Help us, help them! - ‘Support needed for families caring for persons who are mentally ill’ - Narcisse
Carol Narcisse, Co-founder of the mental health support group MENSANA, is calling on the government to improve the social security system for families who are caring for persons with mental illness.
"Right now families that are caring for persons with acute illnesses can't claim help anywhere. You can't claim that in your income tax release and that doesn't qualify you for PATH, for people who are the poorer end of the scale," argued Narcisse.
"There should be improved social security benefits. So that if you are diagnosed with a mental illness you can apply for some state support from social security; some kind of pension benefit. Families are to be able to claim some kind of tax relief, because they have dependents essentially," added Narcisse.
Professor of Psychiatry Frederick Hickling says while this would be ideal Jamaica is in no position to institute any such scheme now.
"It is something that we can do in the long run but I would not want to put that down now. How are we going to pay for it? You have to cut your coat according to your cloth," Hickling told The Gleaner.
He argued that over the years Jamaica has made some strides in dealing with persons with mental health issues but there is much more to be done.
According to Hickling, there has been a dramatic increase in the number of psychiatrists and mental health officers operating in Jamaica now, compared to when he started in that area in 1971.
Tackle age-old problem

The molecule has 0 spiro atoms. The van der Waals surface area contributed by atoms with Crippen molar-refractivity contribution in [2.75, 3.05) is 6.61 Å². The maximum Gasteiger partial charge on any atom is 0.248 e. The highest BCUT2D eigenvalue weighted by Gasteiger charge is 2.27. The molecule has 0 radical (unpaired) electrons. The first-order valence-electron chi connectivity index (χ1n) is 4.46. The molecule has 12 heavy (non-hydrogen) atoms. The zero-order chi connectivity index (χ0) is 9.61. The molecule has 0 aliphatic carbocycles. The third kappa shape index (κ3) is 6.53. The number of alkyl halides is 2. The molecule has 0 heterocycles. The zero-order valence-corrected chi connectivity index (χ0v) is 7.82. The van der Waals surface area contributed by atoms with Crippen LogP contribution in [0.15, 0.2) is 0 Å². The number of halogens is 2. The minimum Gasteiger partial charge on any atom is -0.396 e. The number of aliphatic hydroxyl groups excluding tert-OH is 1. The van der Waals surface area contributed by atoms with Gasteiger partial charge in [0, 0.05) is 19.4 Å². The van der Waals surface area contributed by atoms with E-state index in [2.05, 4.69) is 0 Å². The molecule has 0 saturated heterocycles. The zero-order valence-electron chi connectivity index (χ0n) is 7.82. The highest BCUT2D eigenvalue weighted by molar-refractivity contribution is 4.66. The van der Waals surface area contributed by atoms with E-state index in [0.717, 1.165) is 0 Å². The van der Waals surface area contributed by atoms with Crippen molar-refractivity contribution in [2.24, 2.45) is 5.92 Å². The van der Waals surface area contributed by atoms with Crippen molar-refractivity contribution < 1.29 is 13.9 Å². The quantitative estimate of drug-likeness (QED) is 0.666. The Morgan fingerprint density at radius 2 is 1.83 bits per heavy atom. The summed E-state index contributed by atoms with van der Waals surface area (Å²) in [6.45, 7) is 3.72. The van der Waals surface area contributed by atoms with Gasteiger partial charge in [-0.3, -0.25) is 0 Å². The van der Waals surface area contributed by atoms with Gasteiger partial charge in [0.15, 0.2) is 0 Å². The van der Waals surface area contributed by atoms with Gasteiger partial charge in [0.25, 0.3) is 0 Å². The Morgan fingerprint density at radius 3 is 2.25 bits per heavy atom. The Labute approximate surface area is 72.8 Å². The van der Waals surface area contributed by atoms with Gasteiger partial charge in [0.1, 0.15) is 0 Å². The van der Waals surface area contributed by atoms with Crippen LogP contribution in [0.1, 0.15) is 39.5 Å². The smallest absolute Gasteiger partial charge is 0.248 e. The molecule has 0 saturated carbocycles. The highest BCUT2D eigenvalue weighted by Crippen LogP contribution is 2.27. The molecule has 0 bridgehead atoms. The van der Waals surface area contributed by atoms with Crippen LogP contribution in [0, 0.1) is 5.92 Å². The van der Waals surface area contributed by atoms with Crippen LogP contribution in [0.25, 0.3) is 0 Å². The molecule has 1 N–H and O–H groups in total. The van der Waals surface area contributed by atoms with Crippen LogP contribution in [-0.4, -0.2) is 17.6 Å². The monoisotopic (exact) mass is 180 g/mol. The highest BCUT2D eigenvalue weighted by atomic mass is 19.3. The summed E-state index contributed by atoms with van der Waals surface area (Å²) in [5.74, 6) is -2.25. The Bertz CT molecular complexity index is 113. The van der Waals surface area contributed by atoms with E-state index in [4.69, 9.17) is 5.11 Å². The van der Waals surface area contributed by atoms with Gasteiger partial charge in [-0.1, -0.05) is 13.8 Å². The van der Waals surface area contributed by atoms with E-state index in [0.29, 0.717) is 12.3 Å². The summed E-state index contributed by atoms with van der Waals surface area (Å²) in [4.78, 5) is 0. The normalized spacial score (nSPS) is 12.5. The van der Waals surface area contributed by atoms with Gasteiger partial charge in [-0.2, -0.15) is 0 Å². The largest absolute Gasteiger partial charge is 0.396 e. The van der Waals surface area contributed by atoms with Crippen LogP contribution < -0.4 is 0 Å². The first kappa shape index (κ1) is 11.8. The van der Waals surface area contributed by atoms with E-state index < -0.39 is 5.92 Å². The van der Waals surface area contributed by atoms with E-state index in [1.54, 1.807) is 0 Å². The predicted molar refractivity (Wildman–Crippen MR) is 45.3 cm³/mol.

In the meantime, Narcisse is urging the health ministry to address the age-old problem of persons considered stable remaining in the country's main hospital for persons with mental illness, the Bellevue Hospital.
"The Minister of Health needs to stop talking about the institutionalisation of Bellevue, which we have been talking about now for nearly 10 years.
"They need to stop talking and finally bring the stakeholders together to devise the public/private partnership to agree on where the resources need to be deployed, in what kinds of programmes and services and get on with it. It is not being done because people are holding on to their jobs basically," charged Narcisse.
According to a performance audit of the hospital by the Auditor General Department, in February 2016 Bellevue had 795 in-patients and 85 per cent of them or 673 were considered stable based on their clinical assessments.
But Minister of Health, Dr Christopher Tufton, has argued that it is not that easy to remove persons from the institution, as some have nowhere else to go and no alternative accommodation has yet been found.
"In terms of the institutionalised patients at Bellevue, it is increasingly difficult to remove those persons unless a suitable alternative can be found because they have become, in their own minds more often than not, institutionalised to that particular facility or so I have been told by the experts," Tufton said.
Data from out of the Ministry of Health shows that almost 108,000 Jamaicans were treated for mental illness in public health care facilities across the island last year with 1,888 of those having had to be admitted at hospital.
Against that background Tufton argues a new approach has to be taken to dealing with mentally ill person rather than placing them in institutions
"The original model of institutionalising these persons, which was the original role of the Bellevue Hospital, is no longer the policy or strategy pursued even though we do have close to 800 persons at Bellevue," said Tufton.
"So how do we move in the future to try to provide safety and treatment for persons and at the same time do it in a way that doesn't necessarily create large state institutions as Bellevue was originally created?
So the challenges are emerging and evolving; the treatment is evolving."